India’s current account deficit (CAD) has reduced from an enormous 4.7% of GDP in 2012, to 1.7% in 2013 and is expected to remain at a similar level or lower for the rest of 2014, given the import restrictions on gold, falling oil prices, and improving exports. Apart from the low CAD, India is experiencing a strong rebound in terms of confidence compared to some of the other large emerging markets due to positive GDP growth expectations (6.5% in 2015), reducing inflation (5.2% in October), a reform-minded government running the lower house of Parliament (the Lok Sabha), and positive risk-adjusted returns. As you know, FX movements are not only driven by fundamental but are affected by investor perceptions as well; having a Central Bank Chief dedicated to bringing inflation under control, Raghuram Rajan, and a reform focused Prime Minister, Narendra Modi, are therefore also likely to help promote confidence and optimism about the Indian market.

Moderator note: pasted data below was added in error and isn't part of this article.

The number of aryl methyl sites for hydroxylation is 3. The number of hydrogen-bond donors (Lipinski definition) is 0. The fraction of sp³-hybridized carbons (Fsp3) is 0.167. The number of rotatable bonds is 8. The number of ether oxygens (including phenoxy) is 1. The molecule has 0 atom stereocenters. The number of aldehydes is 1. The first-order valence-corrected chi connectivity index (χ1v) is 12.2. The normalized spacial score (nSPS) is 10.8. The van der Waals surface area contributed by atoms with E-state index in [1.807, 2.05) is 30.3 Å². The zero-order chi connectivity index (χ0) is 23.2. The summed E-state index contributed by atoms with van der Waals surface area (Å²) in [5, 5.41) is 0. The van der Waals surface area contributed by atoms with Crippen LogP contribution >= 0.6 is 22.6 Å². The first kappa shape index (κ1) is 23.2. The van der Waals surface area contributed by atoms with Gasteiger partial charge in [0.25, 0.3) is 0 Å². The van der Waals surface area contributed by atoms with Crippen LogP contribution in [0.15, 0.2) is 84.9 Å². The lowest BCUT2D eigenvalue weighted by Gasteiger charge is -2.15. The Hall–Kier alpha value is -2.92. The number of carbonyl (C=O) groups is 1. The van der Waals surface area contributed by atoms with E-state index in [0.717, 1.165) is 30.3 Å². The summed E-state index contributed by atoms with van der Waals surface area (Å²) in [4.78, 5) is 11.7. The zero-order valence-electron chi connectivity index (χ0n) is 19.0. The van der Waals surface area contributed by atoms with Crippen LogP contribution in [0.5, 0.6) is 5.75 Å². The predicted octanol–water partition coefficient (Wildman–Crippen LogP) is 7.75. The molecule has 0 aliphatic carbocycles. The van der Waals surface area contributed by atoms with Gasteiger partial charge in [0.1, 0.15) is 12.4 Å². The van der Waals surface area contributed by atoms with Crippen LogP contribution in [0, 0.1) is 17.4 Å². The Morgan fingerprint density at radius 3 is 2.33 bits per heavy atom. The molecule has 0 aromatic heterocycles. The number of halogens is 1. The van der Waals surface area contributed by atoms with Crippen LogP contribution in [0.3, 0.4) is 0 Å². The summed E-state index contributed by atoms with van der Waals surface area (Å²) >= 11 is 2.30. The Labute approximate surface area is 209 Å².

Decrease In Consumer Prices Finally A Real Possibility

While an average CPI of 7.7% might be considered high for most countries, in India, which has seen the CPI average at over 7% for the past 15 years and over 10% in the past 3 years, the recent decline in inflation is worthy of celebration. The CPI has steadily declined in 2014; from around 9% in January, coming down to around 5.5% in October.  India’s central bank chief, Raghuram Rajan, has remained hawkish since coming to power in August 2013, raising the interest rate three times and keeping them at a high of 8% despite calls for a less restrictive monetary policy. Rates are unlikely to be changed in 2014, but a 50 basis point cut in 2015 is expected.